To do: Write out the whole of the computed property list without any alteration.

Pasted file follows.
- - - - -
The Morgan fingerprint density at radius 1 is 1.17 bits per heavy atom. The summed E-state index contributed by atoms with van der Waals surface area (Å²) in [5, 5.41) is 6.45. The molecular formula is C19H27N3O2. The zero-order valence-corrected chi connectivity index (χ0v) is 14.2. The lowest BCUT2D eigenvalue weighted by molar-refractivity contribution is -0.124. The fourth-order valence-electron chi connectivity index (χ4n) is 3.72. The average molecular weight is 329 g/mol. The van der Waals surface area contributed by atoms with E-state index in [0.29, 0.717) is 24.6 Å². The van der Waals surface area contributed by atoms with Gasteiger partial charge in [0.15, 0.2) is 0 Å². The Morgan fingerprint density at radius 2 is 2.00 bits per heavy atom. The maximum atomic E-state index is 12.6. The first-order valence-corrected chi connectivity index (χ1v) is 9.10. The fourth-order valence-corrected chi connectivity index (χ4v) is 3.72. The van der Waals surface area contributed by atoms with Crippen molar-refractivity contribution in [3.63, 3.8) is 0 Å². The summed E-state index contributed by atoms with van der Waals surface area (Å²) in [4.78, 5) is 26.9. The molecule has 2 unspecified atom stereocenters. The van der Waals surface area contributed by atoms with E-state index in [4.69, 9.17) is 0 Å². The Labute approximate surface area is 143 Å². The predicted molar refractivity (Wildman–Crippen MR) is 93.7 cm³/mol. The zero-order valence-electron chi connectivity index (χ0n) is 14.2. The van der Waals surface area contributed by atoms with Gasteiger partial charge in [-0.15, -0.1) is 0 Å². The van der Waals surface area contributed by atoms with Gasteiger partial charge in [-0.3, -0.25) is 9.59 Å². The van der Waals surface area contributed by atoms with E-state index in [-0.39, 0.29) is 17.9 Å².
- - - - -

The Morgan fingerprint density at radius 1 is 1.17 bits per heavy atom. The summed E-state index contributed by atoms with van der Waals surface area (Å²) in [5, 5.41) is 6.45. The molecular formula is C19H27N3O2. The zero-order valence-corrected chi connectivity index (χ0v) is 14.2. The lowest BCUT2D eigenvalue weighted by molar-refractivity contribution is -0.124. The fourth-order valence-electron chi connectivity index (χ4n) is 3.72. The average molecular weight is 329 g/mol. The van der Waals surface area contributed by atoms with E-state index in [0.29, 0.717) is 24.6 Å². The van der Waals surface area contributed by atoms with Gasteiger partial charge in [0.15, 0.2) is 0 Å². The Morgan fingerprint density at radius 2 is 2.00 bits per heavy atom. The maximum atomic E-state index is 12.6. The first-order valence-corrected chi connectivity index (χ1v) is 9.10. The fourth-order valence-corrected chi connectivity index (χ4v) is 3.72. The van der Waals surface area contributed by atoms with Crippen molar-refractivity contribution in [3.63, 3.8) is 0 Å². The summed E-state index contributed by atoms with van der Waals surface area (Å²) in [4.78, 5) is 26.9. The molecule has 2 unspecified atom stereocenters. The van der Waals surface area contributed by atoms with E-state index in [4.69, 9.17) is 0 Å². The Labute approximate surface area is 143 Å². The predicted molar refractivity (Wildman–Crippen MR) is 93.7 cm³/mol. The zero-order valence-electron chi connectivity index (χ0n) is 14.2. The van der Waals surface area contributed by atoms with Gasteiger partial charge in [-0.15, -0.1) is 0 Å². The van der Waals surface area contributed by atoms with Gasteiger partial charge in [-0.3, -0.25) is 9.59 Å². The van der Waals surface area contributed by atoms with E-state index in [-0.39, 0.29) is 17.9 Å².